Permaculturists aim to maximize connections between different components of the same system so that they (components) can mutually benefit from one another. This is what permaculture design is all about. According to David Holmgren, there are 12 permaculture design principles.

1. Observe and Interact

This principle puts into consideration the design and layout of a system with the aim of working with nature to ensure that some system elements meet their needs naturally through the output of other elements.

2. Catch & Store Energy

According to this principle, permaculturists need to tap energy that moves past the system and comes from offsite, with the aim of using or storing it as it circulates.

3. Obtain a Yield

Each element in a system should be designed in a way that makes it possible to get a yield (e.g. food, water, shelter, medicine, etc).

4. Apply Self-Regulation and Accept Feedback

Captured energy serves several different purposes. While some is needed for maintenance, part of it is taken back for use by lower-order providers. Some energy is also channeled upward, to make the system better.

5. Use & Value Renewable Resources and Services

With renewable resources, the energy returned is always more than that invested.

6. Produce no Waste

This principle requires that you aim to promote the five Rs (rethinking, reducing, repairing, reusing and recycling).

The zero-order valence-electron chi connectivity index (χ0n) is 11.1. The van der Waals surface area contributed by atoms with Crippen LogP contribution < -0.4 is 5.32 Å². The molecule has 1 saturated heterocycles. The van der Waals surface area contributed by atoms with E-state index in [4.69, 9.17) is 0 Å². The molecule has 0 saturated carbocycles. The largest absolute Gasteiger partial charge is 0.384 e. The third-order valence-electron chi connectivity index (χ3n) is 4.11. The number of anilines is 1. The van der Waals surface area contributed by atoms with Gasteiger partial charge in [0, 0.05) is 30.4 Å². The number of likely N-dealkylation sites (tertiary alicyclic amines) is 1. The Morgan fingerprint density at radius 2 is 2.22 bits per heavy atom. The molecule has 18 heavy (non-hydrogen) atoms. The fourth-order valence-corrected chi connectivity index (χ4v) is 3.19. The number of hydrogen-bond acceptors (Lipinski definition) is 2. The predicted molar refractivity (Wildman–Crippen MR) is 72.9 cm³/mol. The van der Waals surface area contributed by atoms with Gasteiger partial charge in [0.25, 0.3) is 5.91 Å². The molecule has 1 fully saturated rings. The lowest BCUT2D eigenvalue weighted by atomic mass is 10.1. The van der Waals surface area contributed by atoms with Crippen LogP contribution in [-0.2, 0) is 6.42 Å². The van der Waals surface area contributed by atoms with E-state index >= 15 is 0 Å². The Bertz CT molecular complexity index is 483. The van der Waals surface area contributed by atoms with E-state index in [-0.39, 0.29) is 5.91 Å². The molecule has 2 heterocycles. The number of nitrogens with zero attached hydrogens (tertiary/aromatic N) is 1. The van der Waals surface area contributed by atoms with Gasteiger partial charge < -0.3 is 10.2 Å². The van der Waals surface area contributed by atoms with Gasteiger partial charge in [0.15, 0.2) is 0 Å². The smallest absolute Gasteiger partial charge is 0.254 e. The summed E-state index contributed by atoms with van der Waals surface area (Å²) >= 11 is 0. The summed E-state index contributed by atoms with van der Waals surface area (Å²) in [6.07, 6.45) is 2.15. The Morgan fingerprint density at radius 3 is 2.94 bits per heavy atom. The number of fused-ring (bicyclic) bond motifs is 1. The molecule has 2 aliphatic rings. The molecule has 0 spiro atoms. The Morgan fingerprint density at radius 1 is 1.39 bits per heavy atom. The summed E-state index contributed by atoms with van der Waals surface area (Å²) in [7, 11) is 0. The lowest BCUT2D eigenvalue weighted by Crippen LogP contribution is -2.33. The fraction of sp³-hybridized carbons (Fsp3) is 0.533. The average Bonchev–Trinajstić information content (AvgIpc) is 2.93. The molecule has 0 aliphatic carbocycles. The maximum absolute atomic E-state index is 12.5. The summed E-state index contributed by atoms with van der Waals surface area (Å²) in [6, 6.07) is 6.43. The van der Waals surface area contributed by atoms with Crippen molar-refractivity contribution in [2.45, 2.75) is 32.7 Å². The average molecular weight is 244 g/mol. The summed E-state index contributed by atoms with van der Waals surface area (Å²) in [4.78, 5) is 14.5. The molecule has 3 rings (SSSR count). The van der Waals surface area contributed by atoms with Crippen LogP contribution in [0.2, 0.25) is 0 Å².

7. Design from Patterns to Details

Put into consideration things like space, branching, temperature, sounds, seasons, light, space, time, and other patterns that have an effect on the system.

8. Integrate Elements Rather than Segregating

Based on location, each element in the system should have the ability to accomplish as many tasks as possible.

9. Use Small & Slow Solutions

Time should be used as an advantage and element to allow species to interact with one another and grow to maturity at their own pace.

10. Use & Value Diversity

Needs such as sun, shade, water, and food should be met in a variety of ways, and different system elements co-operate to support the system needs.

11. Use Edges & Value the Marginal

Mind species such as birds, rabbits, deer, etc., which prefer living in the margins, between systems.

12. Creatively Use & Respond to Change

Focus on durability and flexibility. Be ready to respond to any unplanned-for emerging changes.



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